Aquaculture, the farming of fish and seafood, offers new prosperity for residents of rural, coastal and offshore fishing. Although it is a relatively new industry, it has grown at a steady pace of 20 percent each year since 1986. It is found in every province and territory in Canada, including in 16 aboriginal communities. The key products include farmed salmon, trout, Arctic char, blue mussels and oysters. Aquaculture helps produce fish without having to empty the oceans of them.
This however is not enough. We need to do more to ensure the safety of the over fished. Properly maintained fisheries could and should be renewable and possibly even endless supply of protein. At the present, short-term economic pressures are preventing sensible long term planning for a sustainable yield that is, only taking out as many fish as can be replaced by reproduction the following year.
Quotas should be set on catches, based on scientific estimates for the size of the fish stock. Correct mesh size should be used in all nets to ensure that fish of the right age are caught, and to prevent as much as possible accidental catches of other fish. International agreements limit catches are necessary to safeguard fish stocks for the use not only of humans but for marine animals as well. With these measures in place, fishing could continue without damaging stocks, and we could employ the world’s richest source of protein to everyone’s advantage.
We must do what we can to secure our marine ecosystems. It will take a lot of work and time but all efforts are needed. With the passing of more strict laws prohibiting the catch of the cod and other endangered fish, we might have a chance of a brighter, more sustainable future. We have to convince people of the severity of this issue. Make them open their eyes to the problems facing us. Teach the ignorant. We have to do whatever we can to protect the fish. Someone once said, “Every accomplishment starts with the decision to try.” That is what we should be doing.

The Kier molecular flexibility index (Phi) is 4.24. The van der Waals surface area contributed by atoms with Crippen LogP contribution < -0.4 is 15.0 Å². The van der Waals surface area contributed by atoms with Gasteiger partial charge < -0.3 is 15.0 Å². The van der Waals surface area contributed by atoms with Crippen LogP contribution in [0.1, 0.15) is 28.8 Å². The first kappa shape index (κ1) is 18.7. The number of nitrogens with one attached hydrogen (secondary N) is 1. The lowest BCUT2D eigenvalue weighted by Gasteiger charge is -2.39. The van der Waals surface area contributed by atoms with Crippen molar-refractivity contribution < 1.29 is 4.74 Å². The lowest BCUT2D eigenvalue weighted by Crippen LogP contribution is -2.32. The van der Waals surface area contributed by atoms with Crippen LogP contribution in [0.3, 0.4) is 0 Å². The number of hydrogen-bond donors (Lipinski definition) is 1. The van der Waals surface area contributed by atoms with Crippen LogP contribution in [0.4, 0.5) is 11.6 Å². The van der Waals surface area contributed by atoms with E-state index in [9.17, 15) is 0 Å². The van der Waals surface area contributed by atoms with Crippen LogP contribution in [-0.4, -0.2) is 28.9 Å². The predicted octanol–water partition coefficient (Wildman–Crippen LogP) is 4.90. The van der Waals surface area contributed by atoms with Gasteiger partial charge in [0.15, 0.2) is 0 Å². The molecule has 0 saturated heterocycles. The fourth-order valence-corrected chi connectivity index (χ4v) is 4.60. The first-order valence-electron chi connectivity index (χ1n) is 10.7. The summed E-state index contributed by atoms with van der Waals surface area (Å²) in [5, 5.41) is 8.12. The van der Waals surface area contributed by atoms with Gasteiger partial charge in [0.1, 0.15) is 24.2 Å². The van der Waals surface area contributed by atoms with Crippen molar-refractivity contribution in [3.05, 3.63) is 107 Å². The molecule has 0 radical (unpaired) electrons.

Bates, Jr., J. D. (2007). Fishing. Encyclopedia Americana. Retrieved June 3, 2007, from Grolier Online http://ea.grolier.com/cgi-bin/article?assetid=0157720-00
Beehag, Graham (2007). Fishing . Calgary : Weigl Eduacation Publishers Limited.
fishing. (2007). Grolier Multimedia Encyclopedia. Retrieved June 3, 2007, from Grolier Online http://gme.grolier.com/cgi-bin/article?assetid=0106900-0
Gorman, B. (2007). fishing industry. Grolier Multimedia Encyclopedia. Retrieved June 3, 2007, from Grolier Online http://gme.grolier.com/cgi-bin/article?assetid=0106910-0
White, S. L. (2007). Fishing. The New Book of Knowledge®. Retrieved June 3, 2007, from Grolier Online http://nbk.grolier.com/cgi-bin/article?assetid=a2010330-h
Wiese, B. (2007). Aquaculture. The New Book of Knowledge®. Retrieved June 3, 2007, from Grolier Online http://nbk.grolier.com/cgi-bin/article?assetid=a2001290-h